tmda-cgi currently has three possible authentication mechanisms:
tmda-cgi supports authentication by a remote host, using some common
- imaps (secure SSL imap)
- ldap (requires separately obtained python ldap library)
The authentication mechanism is specified as an URI in the regular URI
format: protocol://host.domain.com[:port][/ldap_domain] where
"protocol" must be from the list above, and the rest should be
Although you can get IMAPS working with tmda-cgi (and TMDA in general),
there are a few version restrictions.
- Python 2.1 is not supported.
- If running Python 2.2.x, you need at least TMDA 0.89 for IMAPS.
- Python 2.3.x should work with any version of TMDA.
tmda-cgi supports authentication by a checkpassword-style program
(see a description of
this interface). Typically, this is checkpassword or
When specifying this method of authentication, you may need to supply
additional parameters to your checkpassword program. By default,
configure will append /bin/true or
/usr/bin/true, but any program that eventually returns
"0" will do.
This method authenticates logins against user name & password pairs
stored in a password file (or files). tmda-cgi will look either in the
file specified during compilation, or in the default locations for the
password file, but the file(s) must be readable by the CGI.
If you are running in system-wide mode, the password file can be owned
by root. If you are running in single-user mode, the password file can be
owned by the user who will be running the CGI. If you are running in no-su
mode, the file must either be owned by "nobody" (or whatever
user your web server is configured to run as) or made globally readable.
See the table below for a better breakdown of your options.
By default, tmda-cgi checks the following locations to find a password file.
It reads and processes the first file it finds:
- tmda-cgi in the same directory as the user's configuration file
(if that location has been specified, otherwise it will look in
This allows the user to override their password once it is set by the system
||File owner & permission options
The password file for tmda-cgi is formatted in much the same way as the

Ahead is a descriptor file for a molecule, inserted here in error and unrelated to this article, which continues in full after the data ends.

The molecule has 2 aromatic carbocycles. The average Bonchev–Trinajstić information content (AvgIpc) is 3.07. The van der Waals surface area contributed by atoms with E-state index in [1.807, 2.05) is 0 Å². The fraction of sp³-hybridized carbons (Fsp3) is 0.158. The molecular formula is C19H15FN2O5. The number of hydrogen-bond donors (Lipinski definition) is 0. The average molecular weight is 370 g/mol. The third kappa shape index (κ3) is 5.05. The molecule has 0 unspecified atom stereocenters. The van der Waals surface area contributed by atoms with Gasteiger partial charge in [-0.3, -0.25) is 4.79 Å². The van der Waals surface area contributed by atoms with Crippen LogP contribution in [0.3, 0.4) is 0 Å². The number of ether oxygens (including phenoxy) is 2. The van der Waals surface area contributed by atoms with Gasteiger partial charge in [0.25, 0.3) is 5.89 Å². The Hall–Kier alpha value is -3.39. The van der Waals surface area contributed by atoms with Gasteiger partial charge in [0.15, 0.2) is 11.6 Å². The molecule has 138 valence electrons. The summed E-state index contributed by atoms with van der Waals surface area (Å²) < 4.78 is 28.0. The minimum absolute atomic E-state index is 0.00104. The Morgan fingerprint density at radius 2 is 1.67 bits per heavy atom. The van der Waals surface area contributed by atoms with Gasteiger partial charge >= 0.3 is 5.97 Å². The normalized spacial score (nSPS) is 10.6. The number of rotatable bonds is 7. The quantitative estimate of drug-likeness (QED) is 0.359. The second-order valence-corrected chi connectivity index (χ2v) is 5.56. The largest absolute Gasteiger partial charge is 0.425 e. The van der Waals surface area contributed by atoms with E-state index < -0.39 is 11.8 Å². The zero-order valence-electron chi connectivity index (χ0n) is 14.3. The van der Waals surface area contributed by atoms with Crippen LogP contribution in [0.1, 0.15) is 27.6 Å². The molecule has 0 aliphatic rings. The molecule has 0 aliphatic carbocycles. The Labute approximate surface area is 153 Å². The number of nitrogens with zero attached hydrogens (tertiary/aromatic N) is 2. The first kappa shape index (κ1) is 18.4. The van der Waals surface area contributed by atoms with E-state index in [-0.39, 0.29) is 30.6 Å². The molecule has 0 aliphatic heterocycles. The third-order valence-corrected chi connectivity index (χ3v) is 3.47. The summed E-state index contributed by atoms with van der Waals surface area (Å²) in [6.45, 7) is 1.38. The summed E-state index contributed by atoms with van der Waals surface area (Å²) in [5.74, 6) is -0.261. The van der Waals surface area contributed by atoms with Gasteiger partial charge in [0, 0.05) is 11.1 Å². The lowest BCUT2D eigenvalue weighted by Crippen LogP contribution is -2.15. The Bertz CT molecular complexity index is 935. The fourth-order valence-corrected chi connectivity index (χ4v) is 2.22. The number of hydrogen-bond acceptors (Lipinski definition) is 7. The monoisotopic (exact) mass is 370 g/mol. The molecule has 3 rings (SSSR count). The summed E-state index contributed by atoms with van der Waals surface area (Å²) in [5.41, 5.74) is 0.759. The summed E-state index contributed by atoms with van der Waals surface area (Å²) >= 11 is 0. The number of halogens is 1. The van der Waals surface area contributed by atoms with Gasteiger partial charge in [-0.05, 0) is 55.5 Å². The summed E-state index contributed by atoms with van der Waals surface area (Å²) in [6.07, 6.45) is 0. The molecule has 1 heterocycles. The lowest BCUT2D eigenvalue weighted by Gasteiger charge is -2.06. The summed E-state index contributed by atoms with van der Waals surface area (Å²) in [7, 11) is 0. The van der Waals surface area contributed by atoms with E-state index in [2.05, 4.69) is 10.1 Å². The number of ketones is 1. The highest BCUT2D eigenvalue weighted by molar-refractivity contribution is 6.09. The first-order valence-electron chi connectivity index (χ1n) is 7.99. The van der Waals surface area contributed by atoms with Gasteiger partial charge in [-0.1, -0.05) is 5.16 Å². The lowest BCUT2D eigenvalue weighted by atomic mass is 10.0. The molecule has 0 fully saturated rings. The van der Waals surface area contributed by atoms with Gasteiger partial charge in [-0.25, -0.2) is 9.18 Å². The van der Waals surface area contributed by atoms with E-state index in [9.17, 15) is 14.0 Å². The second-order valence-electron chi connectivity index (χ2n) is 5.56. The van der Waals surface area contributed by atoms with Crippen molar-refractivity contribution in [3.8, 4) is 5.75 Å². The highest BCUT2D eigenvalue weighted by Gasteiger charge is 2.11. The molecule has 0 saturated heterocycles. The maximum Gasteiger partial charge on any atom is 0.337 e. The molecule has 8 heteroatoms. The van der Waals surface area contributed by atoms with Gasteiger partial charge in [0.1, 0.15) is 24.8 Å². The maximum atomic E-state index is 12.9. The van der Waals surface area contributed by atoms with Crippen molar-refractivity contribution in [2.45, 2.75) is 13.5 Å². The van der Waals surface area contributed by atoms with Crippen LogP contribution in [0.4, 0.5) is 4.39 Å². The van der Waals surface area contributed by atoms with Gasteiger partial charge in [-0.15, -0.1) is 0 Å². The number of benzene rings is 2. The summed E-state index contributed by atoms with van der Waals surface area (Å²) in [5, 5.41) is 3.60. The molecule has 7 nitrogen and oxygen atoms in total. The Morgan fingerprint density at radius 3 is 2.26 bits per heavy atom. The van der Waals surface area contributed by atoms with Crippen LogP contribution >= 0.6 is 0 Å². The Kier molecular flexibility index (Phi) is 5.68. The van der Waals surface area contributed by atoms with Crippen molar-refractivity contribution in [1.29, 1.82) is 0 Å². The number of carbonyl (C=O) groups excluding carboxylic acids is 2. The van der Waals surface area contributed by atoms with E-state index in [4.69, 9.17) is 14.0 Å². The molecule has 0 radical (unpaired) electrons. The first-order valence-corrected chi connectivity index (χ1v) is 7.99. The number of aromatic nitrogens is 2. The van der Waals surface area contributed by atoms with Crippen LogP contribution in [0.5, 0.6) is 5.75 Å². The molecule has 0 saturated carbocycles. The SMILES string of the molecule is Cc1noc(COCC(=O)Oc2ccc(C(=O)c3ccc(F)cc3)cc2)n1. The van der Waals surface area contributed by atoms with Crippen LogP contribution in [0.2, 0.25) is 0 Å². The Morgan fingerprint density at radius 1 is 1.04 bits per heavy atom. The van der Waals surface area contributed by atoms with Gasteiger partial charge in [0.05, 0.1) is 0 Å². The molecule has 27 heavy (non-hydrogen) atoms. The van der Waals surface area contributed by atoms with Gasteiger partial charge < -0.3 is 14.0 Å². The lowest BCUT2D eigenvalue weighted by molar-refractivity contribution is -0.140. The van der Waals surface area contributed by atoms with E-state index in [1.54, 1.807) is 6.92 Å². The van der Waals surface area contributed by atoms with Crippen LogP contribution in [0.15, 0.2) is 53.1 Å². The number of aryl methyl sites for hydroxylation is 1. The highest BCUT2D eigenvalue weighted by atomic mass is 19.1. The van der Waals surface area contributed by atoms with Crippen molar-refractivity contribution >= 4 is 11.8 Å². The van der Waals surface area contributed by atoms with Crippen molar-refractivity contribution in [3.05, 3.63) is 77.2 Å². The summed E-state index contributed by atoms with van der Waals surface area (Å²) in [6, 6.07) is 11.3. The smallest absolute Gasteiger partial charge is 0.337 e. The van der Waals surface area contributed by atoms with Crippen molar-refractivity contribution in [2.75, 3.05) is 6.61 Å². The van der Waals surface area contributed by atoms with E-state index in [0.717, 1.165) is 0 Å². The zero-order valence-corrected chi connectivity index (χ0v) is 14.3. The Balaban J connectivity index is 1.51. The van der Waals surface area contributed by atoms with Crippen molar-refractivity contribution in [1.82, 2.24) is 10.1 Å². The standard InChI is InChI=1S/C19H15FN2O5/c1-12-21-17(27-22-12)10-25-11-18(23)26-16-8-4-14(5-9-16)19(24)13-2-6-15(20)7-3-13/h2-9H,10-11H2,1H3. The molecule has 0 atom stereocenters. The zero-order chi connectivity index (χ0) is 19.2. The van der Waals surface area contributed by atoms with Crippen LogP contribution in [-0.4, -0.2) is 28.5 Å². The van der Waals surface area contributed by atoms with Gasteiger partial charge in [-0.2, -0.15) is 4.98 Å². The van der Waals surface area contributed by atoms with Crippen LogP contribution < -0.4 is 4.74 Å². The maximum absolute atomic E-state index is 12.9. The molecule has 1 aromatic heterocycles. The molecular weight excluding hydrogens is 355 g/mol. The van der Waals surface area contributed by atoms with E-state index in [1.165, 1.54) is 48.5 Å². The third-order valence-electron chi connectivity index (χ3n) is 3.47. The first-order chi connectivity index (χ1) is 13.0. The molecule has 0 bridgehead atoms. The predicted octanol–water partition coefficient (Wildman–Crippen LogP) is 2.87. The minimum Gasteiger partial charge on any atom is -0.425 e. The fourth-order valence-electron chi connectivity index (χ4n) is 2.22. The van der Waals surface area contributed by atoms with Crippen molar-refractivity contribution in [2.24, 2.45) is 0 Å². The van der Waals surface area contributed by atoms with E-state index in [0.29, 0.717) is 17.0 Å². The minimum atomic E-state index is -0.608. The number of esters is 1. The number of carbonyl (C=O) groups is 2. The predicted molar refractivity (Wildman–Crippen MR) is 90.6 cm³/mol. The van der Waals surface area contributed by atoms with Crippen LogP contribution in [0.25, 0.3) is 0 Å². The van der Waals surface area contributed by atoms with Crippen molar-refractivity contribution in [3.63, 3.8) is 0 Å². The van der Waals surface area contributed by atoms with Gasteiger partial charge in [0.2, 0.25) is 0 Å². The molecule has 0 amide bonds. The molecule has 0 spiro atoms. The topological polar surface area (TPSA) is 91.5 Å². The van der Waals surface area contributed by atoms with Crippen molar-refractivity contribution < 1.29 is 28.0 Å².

password file for tofmipd. In fact, if you are using a password file with
tofmipd and you wish to run tmda-cgi in system-wide mode, feel free to
make a symbolic link between the two:
# ln -s /etc/tofmipd /etc/tmda-cgi
Password files for tmda-cgi look like:
where each item in <> is replaced with text.
The difference between this password file and the one for tofmipd is that
the file does not need to have permissions of 400 or 600. If you, for
example, are running in no-su mode, you will have to make your password file
group or world readable.
To keep the passwords secure, tmda-cgi will
assume all passwords are DES encrypted if the file permissions are anything
other than 400 or 600. Plaintext passwords will not work in
such cases. Encrypted passwords, however, can be used in any tmda-cgi
Additionally, any entry with a blank password field, such as:
will be prohibited from login, regardless of the file permissions.
contrib/cgi/genpass.py is provided for encrypted password
generation. Output from genpass.py can be safely piped with
> or >> into a password file. For example:
# contrib/cgi/genpass.py joe >> /etc/tmda-cgi
$ contrib/cgi/genpass.py joe > /home/joe/.tmda/tmda-cgi
If you encounter difficulties logging in, the problem may be a result of
incorrect permissions on your password file(s). To debug this, append a
?debug=1 onto the end of your CGI URL. This will display some
diagnostic information if the login fails instead of simply saying
"Wrong password. Try again."